Seal up those things - On the word "seal," see the notes on Revelation 5:1. The meaning here is, that he was not to record those things, but what he heard he was to keep to himself as if it was placed under a seal which was not to be broken.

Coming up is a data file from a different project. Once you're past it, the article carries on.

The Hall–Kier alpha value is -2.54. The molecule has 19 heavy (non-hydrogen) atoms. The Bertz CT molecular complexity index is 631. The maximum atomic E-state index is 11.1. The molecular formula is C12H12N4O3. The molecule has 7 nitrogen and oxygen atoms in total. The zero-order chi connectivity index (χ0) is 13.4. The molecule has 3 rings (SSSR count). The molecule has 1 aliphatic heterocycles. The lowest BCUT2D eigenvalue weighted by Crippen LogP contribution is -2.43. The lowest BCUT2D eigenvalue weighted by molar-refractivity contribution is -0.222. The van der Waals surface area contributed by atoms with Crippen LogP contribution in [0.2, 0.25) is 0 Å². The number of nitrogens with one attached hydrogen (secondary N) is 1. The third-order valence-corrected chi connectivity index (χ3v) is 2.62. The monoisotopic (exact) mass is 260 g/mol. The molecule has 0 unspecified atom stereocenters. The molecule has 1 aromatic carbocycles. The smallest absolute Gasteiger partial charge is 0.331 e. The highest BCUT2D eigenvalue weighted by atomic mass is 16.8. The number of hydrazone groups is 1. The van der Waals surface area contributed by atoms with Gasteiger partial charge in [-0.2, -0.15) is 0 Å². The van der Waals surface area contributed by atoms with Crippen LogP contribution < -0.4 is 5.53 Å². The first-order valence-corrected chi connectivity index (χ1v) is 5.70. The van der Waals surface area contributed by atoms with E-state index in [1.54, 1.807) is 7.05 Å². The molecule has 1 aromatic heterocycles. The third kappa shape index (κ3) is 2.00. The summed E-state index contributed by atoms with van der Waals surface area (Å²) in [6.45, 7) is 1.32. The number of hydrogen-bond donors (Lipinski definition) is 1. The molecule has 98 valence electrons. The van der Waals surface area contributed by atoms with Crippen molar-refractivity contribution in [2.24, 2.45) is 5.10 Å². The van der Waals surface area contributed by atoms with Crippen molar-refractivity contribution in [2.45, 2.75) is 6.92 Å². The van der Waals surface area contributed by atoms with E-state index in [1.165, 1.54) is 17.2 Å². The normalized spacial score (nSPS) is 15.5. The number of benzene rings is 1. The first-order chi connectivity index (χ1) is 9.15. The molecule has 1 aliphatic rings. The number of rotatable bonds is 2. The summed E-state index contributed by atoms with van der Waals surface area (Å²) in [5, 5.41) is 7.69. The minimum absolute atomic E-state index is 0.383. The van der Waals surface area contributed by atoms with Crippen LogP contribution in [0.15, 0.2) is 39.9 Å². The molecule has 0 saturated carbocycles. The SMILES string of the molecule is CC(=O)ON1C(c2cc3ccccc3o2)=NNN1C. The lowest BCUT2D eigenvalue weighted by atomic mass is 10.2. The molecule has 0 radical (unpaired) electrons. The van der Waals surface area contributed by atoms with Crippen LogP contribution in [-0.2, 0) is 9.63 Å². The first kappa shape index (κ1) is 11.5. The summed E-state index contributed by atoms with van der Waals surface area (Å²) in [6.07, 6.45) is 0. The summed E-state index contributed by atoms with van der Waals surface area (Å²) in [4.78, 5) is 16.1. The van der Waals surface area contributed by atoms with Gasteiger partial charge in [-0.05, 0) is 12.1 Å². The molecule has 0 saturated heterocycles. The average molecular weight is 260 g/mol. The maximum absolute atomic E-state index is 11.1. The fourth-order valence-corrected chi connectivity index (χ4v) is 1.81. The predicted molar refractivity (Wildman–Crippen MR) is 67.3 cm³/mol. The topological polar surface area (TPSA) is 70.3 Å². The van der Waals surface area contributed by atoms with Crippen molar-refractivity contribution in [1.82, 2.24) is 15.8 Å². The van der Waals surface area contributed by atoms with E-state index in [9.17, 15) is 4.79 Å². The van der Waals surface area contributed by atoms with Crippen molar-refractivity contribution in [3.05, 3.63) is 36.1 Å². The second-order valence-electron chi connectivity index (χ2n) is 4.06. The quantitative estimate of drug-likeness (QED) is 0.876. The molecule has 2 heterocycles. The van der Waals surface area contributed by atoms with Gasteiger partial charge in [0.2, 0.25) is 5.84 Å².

And write them not - Make no record of them. No reason is mentioned why this was not to be done, and none can now be given that can be proved to be the true reason. Vitringa, who regards the seven thunders as referring to the Crusades, supposes the reason to have been that a more full statement would have diverted the mind from the course of the prophetic narrative, and from more important events which pertained to the church, and that nothing occurred in the Crusades which was worthy to be recorded at length: Nec dignae erant quae prolixius exponerentur - "for," he adds, "these expeditions were undertaken with a foolish purpose, and resulted in real detriment to the church," pp. 431, 432. Prof. Stuart (vol. ii. pp. 204-206) supposes that these "thunders" refer to the destruction of the city and temple of God, and that they were a sublime introduction to the last catastrophe, and that the meaning is not that he should keep "entire silence," but only that he should state the circumstances in a general manner, without going into detail. Mede supposes that John was commanded to keep silence because it was designed that the meaning should not then be known, but should be disclosed in future times; Forerius, because it was the design that the wise should be able to understand them, but that they were not to be disclosed to the wicked and profane. Without attempting to examine these and other solutions which have been proposed, the question which, from the course of the exposition, is properly before us is, whether, on the supposition that the voice of the seven thunders referred to the papal anathemas, a rational and satisfactory solution of the reasons of this silence can be given. Without pretending to know the reasons which existed, the following may be referred to as not improbable, and as those which would meet the case: